Across from where the Oakland Athletics play baseball sits a two-story concrete building painted bright orange and white. It is home to a cannabis dispensary called Blunts and Moore. A pair of inflatable “tube guys” flap on the roof to attract customers. There are signs that all is not well. Three security guards screen customers as they pass through a metal detector. One guard, a former infantryman, wears a 9-millimeter pistol and 50 rounds of ammunition strapped to his waist, the New York Times reports. “It’s crazy to think we need all this war stuff to protect our business,” said the store’s owner, Alphonso Blunt, who is known as Tucky. “But that’s where we are today.” In 2020, Blunts and Moore was ransacked by thieves with automatic weapons, incurring losses of nearly $1 million, much of which insurance would not cover. This is not what Blunt, Oakland or California had in mind for an ambitious effort to help grow a cannabis industry and provide financial opportunity to struggling neighborhoods with many Black and Hispanic residents.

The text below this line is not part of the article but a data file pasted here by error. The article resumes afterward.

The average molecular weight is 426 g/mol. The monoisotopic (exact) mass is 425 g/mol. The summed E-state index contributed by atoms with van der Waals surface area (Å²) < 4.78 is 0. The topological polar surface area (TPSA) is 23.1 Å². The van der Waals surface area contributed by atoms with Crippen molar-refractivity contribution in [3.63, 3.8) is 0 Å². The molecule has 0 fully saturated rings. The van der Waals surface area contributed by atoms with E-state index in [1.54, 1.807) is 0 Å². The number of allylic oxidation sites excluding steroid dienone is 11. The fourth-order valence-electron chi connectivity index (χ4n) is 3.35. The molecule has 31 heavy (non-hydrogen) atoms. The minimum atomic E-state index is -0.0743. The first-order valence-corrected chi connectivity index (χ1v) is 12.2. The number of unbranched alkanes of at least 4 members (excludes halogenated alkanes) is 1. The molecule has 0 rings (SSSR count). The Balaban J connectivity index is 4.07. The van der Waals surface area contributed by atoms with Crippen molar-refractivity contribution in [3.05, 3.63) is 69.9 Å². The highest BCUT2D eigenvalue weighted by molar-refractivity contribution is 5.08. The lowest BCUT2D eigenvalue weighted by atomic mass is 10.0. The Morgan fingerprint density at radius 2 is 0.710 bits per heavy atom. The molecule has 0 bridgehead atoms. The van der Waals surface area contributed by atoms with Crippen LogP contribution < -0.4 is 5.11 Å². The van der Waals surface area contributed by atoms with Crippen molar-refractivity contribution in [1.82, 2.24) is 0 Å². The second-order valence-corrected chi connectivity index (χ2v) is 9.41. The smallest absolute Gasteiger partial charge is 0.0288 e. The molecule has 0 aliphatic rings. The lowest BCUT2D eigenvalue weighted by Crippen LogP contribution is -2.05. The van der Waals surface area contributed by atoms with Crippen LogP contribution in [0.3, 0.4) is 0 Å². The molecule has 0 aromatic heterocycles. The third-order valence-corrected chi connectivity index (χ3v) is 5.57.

The city’s social equity initiative is designed to help entrepreneurs like Blunt, who was arrested for a nonviolent cannabis offense in 2005. Blunt is among entrepreneurs in Oakland, many of whom are Black, who were granted equity licenses to run cannabis businesses after California legalized the substance for recreational use in 2016. Applicants who live in areas that had a high number of drug-related arrests or who have a cannabis-related arrest record are given priority to receive the licenses. Even as 18 states have legalized the substance for recreational use, the federal government still prohibits it. That means cannabis stores are limited in their access to federally regulated banking services, such as credit cards. Forced to deal largely in cash, the businesses can be a tantalizing target for thieves.